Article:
AbstractThe thesis compares the discursive practices of the trade unions and political parties in the Ruhr and South Wales from 1890 to 1926. It begins from the hypothesis that generally, developments in South Wales were characterised by a process of homogenisation. On the other hand, developments in the Ruhr were characterised by increasing fragmentation.
In order to integrate the historiographies of the two coalfields, this work seeks to account for the different trajectories of union and political development using a tripartite approach. This framework depends on the interrelated concepts of lifeworld, constructed identity and civil society. The use of Jiirgen Habermas's concept of lifeworld allows a synthesis of milieux, structural factors and discourse. The lifeworld provides the backdrop against which the activists constructed the identities of their respective organisations. A more synchronous lifeworld in South Wales encouraged a more encompassing, inclusive discourse. The fragmentation of the lifeworld of the Ruhr miners into several milieux or sub-cultures, however, contributed to the development of more particularist discourses and sectionalist identities. These differences were encouraged by the nature of civil society in the two regions. German civil society was comparatively more rigid and segmented than its British counterpart. Trade unions and political parties in the Ruhr desired harmony and were intolerant of dissent. This stymied pluralist debate and encouraged rivals to break away to form their own associations, rather than work from within. In South Wales, by contrast, pluralist debate was tolerated and even encouraged. This helped contain tendencies that could have otherwise led to splinter groups.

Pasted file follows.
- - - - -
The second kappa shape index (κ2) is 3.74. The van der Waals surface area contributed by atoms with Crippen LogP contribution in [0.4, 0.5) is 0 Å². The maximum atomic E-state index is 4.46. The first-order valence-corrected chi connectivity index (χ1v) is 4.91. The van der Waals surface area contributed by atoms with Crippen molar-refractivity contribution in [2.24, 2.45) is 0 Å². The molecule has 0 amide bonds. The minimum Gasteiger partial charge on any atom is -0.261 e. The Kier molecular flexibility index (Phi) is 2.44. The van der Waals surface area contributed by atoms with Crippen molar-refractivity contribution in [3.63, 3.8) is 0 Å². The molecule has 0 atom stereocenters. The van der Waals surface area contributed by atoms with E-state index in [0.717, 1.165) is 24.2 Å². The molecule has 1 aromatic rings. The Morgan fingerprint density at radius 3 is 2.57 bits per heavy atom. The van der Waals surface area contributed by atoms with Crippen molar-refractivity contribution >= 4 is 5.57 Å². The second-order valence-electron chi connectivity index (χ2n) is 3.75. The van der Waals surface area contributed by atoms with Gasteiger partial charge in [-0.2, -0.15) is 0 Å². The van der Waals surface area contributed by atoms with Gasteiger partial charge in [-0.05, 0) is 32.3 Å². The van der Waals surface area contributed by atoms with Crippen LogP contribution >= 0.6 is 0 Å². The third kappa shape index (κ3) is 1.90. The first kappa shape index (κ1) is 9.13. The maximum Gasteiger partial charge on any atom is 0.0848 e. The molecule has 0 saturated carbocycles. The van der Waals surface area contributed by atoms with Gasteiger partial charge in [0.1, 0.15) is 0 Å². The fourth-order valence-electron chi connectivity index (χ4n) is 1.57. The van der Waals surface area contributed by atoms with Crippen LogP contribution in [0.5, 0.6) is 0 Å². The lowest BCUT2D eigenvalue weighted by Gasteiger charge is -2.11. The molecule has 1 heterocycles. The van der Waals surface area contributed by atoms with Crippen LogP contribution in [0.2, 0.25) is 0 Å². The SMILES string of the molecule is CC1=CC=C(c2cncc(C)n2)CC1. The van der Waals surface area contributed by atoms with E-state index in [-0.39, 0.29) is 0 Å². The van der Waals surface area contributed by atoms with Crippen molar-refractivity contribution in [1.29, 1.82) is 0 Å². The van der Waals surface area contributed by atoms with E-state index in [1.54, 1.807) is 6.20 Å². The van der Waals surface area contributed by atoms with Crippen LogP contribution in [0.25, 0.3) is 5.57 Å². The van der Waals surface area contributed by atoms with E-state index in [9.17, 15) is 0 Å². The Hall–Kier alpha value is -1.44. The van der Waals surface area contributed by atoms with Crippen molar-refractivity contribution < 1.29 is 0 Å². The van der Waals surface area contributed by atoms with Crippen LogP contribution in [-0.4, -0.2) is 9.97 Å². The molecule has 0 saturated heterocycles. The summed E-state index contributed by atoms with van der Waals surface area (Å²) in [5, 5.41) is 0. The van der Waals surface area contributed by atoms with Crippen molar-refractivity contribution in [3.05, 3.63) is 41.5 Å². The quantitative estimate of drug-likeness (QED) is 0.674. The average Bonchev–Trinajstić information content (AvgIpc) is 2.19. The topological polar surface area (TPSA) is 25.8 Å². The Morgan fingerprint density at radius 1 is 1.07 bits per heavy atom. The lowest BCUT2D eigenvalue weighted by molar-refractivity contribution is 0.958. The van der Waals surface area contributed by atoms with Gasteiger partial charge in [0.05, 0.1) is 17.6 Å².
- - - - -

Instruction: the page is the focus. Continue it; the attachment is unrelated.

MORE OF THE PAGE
Lifeworld and civil society provided the context in which the organisations sought to create their identities. In the Ruhr these identities were more doctrinal than those in South Wales and were often defined as much by what they were not as what they were. This meant that the discursive practices of the unions and parties served to reinforce social divisions and one ideal of the miner was placed in juxtaposition with another. In South Wales, on the other hand, the identity created was more inclusive. There the discursive dichotomy centred on labour vs. capital. This allowed the creation of a more encompassing identity, reinforcing the comparatively cohesive nature of the Welsh mining communities.
|Date of Award||Jun 2004|
- Coal miners
- Political activity
- Wales, South.